When I was a little girl growing up in the Catholic Church during the post-war 1950’s, I viewed the nuns in their black veils with equal parts curiosity, fear and awe. Adjectives that came to mind to describe these women, their bodies covered in layers of black material, were: holy, mysterious, dedicated, prayerful, powerful. Okay, scary too.
Today I view young women choosing to veil themselves and I am conflicted. Adjectives to describe my own feelings at seeing these women in various stages of cover-up: confused, curious, judgmental, sad, and, if I’m honest, intolerant.
Whether it’s the retro-Catholic nuns returning to pre-Vatican II reform days, or modern-day Muslim women choosing to cover their heads and shoulders with the hijab, or their entire bodies with the burqu’ I struggle to understand their need to cover up. Is it conscious or unconscious yielding to the power of Patriarchy? Or are they making a free choice to live a veiled life?
I have good reason to feel such conflicting emotions: I was once covered up like them.
When I was an eighteen-year-old in 1960, I myself embraced that veiled culture by joining the very convent of the Catholic sisters who had taught me from grade school through high school. The dramatic reforms in the Catholic Church were still to come, and I wore with pride the medieval-styled habit, which left only my hands and my face exposed. Even in the recesses of the convent, we remained covered up, until Vatican II directed we change, modernize, reach out.
In 1967, the Order to which I belonged directed us to bare our necks, wrists, and our legs up to our mid-calves, though through shaded stockings. Within a few years we’d embraced ‘street dress,’ which in fact was what our Founders had worn centuries earlier, and which had morphed into a religious habit. Adjectives to describe the shedding of the old and embracing of the new: frightening, invigorating, freeing, risky.
Today, decades after leaving the convent, I encounter the various cover-ups designed to hide women’s bodies, and I react with a mixture of sympathy and disdain. I don’t understand. Still, it’s not my job to judge. The most obvious cover-ups can be seen in the Muslim tradition — the burqu’, hijab, khimar, niqab, chador — all designed to allow for a woman’s face to show while covering the rest of her body.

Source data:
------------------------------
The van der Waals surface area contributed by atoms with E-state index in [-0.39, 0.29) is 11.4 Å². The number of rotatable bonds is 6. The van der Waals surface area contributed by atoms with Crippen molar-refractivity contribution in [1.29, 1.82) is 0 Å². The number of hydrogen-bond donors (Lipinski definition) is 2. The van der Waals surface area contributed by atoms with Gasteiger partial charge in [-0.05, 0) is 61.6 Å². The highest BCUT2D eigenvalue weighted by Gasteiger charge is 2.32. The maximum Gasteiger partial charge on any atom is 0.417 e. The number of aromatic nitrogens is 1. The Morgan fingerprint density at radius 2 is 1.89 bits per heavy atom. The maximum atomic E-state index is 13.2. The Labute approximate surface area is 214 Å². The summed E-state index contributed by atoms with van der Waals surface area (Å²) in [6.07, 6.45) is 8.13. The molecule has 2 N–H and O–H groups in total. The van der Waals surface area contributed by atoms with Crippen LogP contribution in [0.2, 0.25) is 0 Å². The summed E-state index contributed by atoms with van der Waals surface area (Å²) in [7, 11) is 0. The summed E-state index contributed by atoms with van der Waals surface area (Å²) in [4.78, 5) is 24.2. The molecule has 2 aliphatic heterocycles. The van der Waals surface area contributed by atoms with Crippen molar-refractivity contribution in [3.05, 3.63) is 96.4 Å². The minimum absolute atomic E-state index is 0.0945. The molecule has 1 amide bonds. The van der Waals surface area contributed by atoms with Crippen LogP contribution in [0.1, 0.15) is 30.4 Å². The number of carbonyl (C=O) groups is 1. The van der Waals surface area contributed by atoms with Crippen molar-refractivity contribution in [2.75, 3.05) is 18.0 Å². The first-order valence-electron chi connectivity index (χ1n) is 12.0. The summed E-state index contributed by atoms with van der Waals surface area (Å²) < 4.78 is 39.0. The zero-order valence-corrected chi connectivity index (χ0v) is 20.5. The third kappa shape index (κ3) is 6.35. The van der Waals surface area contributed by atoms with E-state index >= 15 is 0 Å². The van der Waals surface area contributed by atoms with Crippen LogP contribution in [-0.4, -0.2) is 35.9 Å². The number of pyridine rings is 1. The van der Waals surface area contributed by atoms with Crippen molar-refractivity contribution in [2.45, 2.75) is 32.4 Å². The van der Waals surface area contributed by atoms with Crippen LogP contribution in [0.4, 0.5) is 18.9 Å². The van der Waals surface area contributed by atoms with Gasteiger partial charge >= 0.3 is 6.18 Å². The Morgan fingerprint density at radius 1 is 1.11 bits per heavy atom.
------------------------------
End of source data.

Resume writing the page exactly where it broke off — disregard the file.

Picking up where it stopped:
Why did I choose this cover up for myself way back then? The decision to ‘take the veil,’ as it was called in Catholic tradition, was my own free choice. I was embracing a new identity, rooted in my religious culture, and providing me with a social, i.e., communal and political alliance. I say political, because wearing the veil and the religious habit felt powerful. It gave me authority and recognition I could not have had in any other way. I say alliance, because we must not underestimate the importance of belonging, then and now. Belonging — and letting the world know it.
Why this cover up for Muslim women? They insist it is a free choice, not fear of Patriarchy’s rules or punishments, that motivates them. They explain it is part of their identity, rooted in their religious culture, providing them a certain level of alliance or belonging to both a social and political group.
It must be said that there are a small number of Muslim women who choose not to cover themselves. Those women without cover-ups say they are resisting what they judge has become an end in itself, rather than a meaningful practice. They choose instead to focus on their own spirituality as it relates to their relationship with God. More power to them.
Neo-conservative Catholic religious orders who are wearing a habit that covers them except for their faces, seem to be reacting to what they perceive as lost during the reform of the Church during the 1960’s and beyond. Re-covering (pun intended) is their way to retrieve treasured traditions, thus assuring a sense of security and identity with the past.
I believe it is also true that what women wear is inextricably woven into their search for power and control. This may sound contradictory. Why wouldn’t a Muslim woman demonstrate her power by rejecting all cover-ups? And while most modern Catholic nuns wear either a modified religious habit on no habit at all, there are orders of Catholic nuns springing up and taking root who are embracing the full-habit cover-up. Why?
Why is female dress, whether covering or un-covering, so important? It seems obvious that at the heart of all power and control is freedom of choice. And while we as women often feel dictated to by fashion, feminism, religion, Patriarchal power, or male chauvinism, in the final analysis, we as human beings find ourselves seeking meaningful alliances and fuller identity with ourselves and our culture of choice.
What we women do with our bodies and how we cover or un-cover them must be our own decision. Until those women covering up state otherwise, I am making a conscious effort to say, in the spirit of Pope Francis: “Who am I to judge?” But it isn’t easy.